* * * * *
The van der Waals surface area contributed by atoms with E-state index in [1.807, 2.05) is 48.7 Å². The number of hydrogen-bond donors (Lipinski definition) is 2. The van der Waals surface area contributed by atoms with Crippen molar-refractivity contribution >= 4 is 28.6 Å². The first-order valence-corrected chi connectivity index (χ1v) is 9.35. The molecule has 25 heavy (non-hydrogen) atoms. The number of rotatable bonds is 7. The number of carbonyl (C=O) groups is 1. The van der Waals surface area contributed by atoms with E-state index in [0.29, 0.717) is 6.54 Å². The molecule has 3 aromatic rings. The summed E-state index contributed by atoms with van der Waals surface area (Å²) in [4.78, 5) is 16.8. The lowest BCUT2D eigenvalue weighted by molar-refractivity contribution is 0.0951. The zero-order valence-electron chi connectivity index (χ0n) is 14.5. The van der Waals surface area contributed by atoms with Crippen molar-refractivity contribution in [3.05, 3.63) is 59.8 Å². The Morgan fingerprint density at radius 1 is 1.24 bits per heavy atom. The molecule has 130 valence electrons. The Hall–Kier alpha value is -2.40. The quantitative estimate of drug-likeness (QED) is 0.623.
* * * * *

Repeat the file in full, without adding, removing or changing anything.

The van der Waals surface area contributed by atoms with E-state index in [1.807, 2.05) is 48.7 Å². The number of hydrogen-bond donors (Lipinski definition) is 2. The van der Waals surface area contributed by atoms with Crippen molar-refractivity contribution >= 4 is 28.6 Å². The first-order valence-corrected chi connectivity index (χ1v) is 9.35. The molecule has 25 heavy (non-hydrogen) atoms. The number of rotatable bonds is 7. The number of carbonyl (C=O) groups is 1. The van der Waals surface area contributed by atoms with E-state index in [0.29, 0.717) is 6.54 Å². The molecule has 3 aromatic rings. The summed E-state index contributed by atoms with van der Waals surface area (Å²) in [4.78, 5) is 16.8. The lowest BCUT2D eigenvalue weighted by molar-refractivity contribution is 0.0951. The zero-order valence-electron chi connectivity index (χ0n) is 14.5. The van der Waals surface area contributed by atoms with Crippen molar-refractivity contribution in [3.05, 3.63) is 59.8 Å². The Morgan fingerprint density at radius 1 is 1.24 bits per heavy atom. The molecule has 130 valence electrons. The Hall–Kier alpha value is -2.40. The quantitative estimate of drug-likeness (QED) is 0.623.